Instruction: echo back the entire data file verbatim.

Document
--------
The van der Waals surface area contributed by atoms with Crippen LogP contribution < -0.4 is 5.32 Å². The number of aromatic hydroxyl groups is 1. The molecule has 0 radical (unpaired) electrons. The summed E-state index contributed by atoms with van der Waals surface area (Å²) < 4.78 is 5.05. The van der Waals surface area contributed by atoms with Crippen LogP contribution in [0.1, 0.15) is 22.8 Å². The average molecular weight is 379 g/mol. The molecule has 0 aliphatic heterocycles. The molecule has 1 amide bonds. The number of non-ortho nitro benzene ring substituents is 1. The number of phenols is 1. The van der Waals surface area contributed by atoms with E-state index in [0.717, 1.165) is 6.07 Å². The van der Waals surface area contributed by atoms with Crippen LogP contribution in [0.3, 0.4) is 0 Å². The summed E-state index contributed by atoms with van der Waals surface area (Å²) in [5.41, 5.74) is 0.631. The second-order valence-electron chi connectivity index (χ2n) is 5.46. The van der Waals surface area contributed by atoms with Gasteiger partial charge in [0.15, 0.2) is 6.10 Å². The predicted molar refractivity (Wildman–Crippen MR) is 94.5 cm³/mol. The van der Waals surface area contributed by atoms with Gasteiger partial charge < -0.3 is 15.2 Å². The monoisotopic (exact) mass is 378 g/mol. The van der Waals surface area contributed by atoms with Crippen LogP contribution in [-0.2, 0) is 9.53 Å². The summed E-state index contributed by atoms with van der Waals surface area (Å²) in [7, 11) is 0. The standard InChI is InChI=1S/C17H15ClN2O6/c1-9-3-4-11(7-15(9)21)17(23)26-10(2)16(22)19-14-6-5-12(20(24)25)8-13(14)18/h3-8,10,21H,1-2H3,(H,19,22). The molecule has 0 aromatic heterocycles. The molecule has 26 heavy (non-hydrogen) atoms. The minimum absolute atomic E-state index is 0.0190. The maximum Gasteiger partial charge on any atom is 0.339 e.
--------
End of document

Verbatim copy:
The van der Waals surface area contributed by atoms with Crippen LogP contribution < -0.4 is 5.32 Å². The number of aromatic hydroxyl groups is 1. The molecule has 0 radical (unpaired) electrons. The summed E-state index contributed by atoms with van der Waals surface area (Å²) < 4.78 is 5.05. The van der Waals surface area contributed by atoms with Crippen LogP contribution in [0.1, 0.15) is 22.8 Å². The average molecular weight is 379 g/mol. The molecule has 0 aliphatic heterocycles. The molecule has 1 amide bonds. The number of non-ortho nitro benzene ring substituents is 1. The number of phenols is 1. The van der Waals surface area contributed by atoms with E-state index in [0.717, 1.165) is 6.07 Å². The van der Waals surface area contributed by atoms with Crippen LogP contribution in [0.3, 0.4) is 0 Å². The summed E-state index contributed by atoms with van der Waals surface area (Å²) in [5.41, 5.74) is 0.631. The second-order valence-electron chi connectivity index (χ2n) is 5.46. The van der Waals surface area contributed by atoms with Gasteiger partial charge in [0.15, 0.2) is 6.10 Å². The predicted molar refractivity (Wildman–Crippen MR) is 94.5 cm³/mol. The van der Waals surface area contributed by atoms with Gasteiger partial charge < -0.3 is 15.2 Å². The monoisotopic (exact) mass is 378 g/mol. The van der Waals surface area contributed by atoms with Crippen LogP contribution in [-0.2, 0) is 9.53 Å². The summed E-state index contributed by atoms with van der Waals surface area (Å²) in [7, 11) is 0. The standard InChI is InChI=1S/C17H15ClN2O6/c1-9-3-4-11(7-15(9)21)17(23)26-10(2)16(22)19-14-6-5-12(20(24)25)8-13(14)18/h3-8,10,21H,1-2H3,(H,19,22). The molecule has 0 aromatic heterocycles. The molecule has 26 heavy (non-hydrogen) atoms. The minimum absolute atomic E-state index is 0.0190. The maximum Gasteiger partial charge on any atom is 0.339 e.